Humans on Mars? About Time

This decade has baffled us with even more questions about the mysterious Red Planet. The most important question of them all: Can humans live on Mars?

NASA has discovered valuable resources such as water and ice just below the red surface. This is good news! If water is present, then human pioneers may thrive on the planet. Their robotic “scouts” have shown that Mars’ geological evolution and climate cycles are not very different from Earth’s, and that at one point in time, the planet could have had life-sustaining properties.

Some space organisations have been working on getting human life to planet Mars for more than four decades. What makes the venture to Mars so difficult, that four decades of work is still far from enough? Besides the lack of reliable technology, they haven’t figured out the parameters needed to settle on a planet with different gravitational or magnetic forces. Mars is just unknown territory, so the outcome of actually staying on the red planet would be rather unpredictable. No organisation is ready to risk human lives just yet.

Another reason why getting to Mars is so difficult is the risk of radiation the shuttles and crew would have to face once they’re there. Astronauts on planet Mars are far from the Earth’s magnetic field. The crew and technology will be exposed to high-energy particles, including infrequent, but potentially deadly solar flares and galactic cosmic rays. Dr Simon Foster from Imperial College London told WNOL: “Solar flares or coronal mass ejections that happen around sun spots launch masses of radiation out into space. They are lethal to astronauts.” According to him: “The Earth’s magnetic field protects us and that’s where we get the Aurora. We see the Aurora when one of these things hits the earth…if you’re going to Mars, you don’t have protection from solar flares.”

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Coronal Mass Ejection. Image by: NASA’s Solar Dynamics Observatory (SDO), NASA’s Solar Terrestrial Relations Observatory (STEREO), and the joint ESA/NASA Solar Heliospheric Observatory (SOHO), 31st August 2012.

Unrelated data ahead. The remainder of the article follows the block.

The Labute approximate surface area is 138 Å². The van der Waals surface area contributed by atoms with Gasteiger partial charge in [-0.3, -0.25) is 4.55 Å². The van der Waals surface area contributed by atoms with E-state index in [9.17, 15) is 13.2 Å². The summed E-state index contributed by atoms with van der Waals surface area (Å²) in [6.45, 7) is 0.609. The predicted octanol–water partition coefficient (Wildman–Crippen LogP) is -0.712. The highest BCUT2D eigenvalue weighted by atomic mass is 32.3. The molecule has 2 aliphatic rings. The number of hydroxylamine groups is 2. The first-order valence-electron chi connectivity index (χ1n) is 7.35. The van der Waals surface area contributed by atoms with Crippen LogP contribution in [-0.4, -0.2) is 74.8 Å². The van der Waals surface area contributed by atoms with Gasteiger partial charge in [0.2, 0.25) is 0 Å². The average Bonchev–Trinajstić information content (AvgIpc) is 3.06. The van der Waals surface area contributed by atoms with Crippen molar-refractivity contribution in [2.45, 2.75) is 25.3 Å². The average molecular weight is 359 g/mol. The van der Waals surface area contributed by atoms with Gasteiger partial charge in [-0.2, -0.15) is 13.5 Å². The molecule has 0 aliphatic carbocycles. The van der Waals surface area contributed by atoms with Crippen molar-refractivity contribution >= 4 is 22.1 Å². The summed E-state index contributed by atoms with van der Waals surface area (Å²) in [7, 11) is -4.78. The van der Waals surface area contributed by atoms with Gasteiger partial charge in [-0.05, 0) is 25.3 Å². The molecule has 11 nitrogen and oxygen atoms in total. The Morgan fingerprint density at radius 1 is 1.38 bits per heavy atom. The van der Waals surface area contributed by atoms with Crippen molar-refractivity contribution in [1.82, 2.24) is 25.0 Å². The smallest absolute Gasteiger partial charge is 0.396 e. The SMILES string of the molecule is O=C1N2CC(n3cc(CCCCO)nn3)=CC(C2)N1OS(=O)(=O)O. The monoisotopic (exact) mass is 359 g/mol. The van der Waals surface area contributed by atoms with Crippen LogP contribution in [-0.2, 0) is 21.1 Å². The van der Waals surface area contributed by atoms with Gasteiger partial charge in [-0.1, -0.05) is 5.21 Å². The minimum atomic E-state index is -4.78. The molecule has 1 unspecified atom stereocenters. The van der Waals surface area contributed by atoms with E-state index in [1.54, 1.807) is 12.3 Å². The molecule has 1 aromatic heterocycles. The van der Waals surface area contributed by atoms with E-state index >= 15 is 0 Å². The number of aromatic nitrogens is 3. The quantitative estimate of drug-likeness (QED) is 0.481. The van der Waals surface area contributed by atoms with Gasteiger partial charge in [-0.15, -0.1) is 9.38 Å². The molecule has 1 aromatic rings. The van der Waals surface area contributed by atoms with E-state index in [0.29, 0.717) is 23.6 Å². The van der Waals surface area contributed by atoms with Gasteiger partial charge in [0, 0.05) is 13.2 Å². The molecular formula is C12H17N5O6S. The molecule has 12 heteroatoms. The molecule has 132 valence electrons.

If a human being is exposed to that much radiation, it may adversely affect the immune system, and increase cancer risk. NASA’s Human Research Program is developing methods and technologies to protect, mitigate, and treat the effects of radiation on the crew and their exploration systems.

Here is a breakdown of the most prominent organisations who are working hard to get humans to Mars.

Mars One

The Mars One organisation aims to land the first humans on Mars. Their main goal is to start a human colony on the planet by 2031. Mars One consists of two entities: the not-for-profit Mars One Foundation, and the for-profit company Mars One Ventures. It was founded by Bas Lansdorp from Netherlands, a controversial figure subject to a lot of scepticism in the media, mainly because he has no actual background in the field. The organisation came under fire in October 2014, when Massachusetts Institute of Technology graduate students Sydney Do and Andrew Owens released an independent research report on Mars One, which found that their publicised plans are simply not feasible. According to their report, it is likely that Mars One’s current plans would kill its astronauts within the first few months of the mission.

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(From left to right) Sydney Do, Barry Finger, the Mars Society moderator, Andrew Owens, and Bas Lansdorp pose for a photo after a debate for the 18th Annual International Mars Society Convention . Image by: www.theverge.com

Their Timeline